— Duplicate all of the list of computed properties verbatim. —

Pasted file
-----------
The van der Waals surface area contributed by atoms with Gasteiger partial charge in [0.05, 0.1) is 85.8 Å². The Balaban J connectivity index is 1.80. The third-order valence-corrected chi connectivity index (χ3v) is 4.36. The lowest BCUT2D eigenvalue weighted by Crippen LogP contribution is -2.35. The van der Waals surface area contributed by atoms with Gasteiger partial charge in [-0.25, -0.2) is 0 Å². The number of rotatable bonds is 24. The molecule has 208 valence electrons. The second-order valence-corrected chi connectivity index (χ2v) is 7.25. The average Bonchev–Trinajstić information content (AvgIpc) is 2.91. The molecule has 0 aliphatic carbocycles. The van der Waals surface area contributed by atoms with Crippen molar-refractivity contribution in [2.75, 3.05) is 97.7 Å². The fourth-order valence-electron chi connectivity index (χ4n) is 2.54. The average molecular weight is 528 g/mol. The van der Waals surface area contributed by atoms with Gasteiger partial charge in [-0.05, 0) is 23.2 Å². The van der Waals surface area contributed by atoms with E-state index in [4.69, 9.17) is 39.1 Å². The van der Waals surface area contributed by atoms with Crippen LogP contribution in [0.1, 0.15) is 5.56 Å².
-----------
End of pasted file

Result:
The van der Waals surface area contributed by atoms with Gasteiger partial charge in [0.05, 0.1) is 85.8 Å². The Balaban J connectivity index is 1.80. The third-order valence-corrected chi connectivity index (χ3v) is 4.36. The lowest BCUT2D eigenvalue weighted by Crippen LogP contribution is -2.35. The van der Waals surface area contributed by atoms with Gasteiger partial charge in [-0.25, -0.2) is 0 Å². The number of rotatable bonds is 24. The molecule has 208 valence electrons. The second-order valence-corrected chi connectivity index (χ2v) is 7.25. The average Bonchev–Trinajstić information content (AvgIpc) is 2.91. The molecule has 0 aliphatic carbocycles. The van der Waals surface area contributed by atoms with Crippen molar-refractivity contribution in [2.75, 3.05) is 97.7 Å². The fourth-order valence-electron chi connectivity index (χ4n) is 2.54. The average molecular weight is 528 g/mol. The van der Waals surface area contributed by atoms with Gasteiger partial charge in [-0.05, 0) is 23.2 Å². The van der Waals surface area contributed by atoms with E-state index in [4.69, 9.17) is 39.1 Å². The van der Waals surface area contributed by atoms with Crippen LogP contribution in [0.1, 0.15) is 5.56 Å².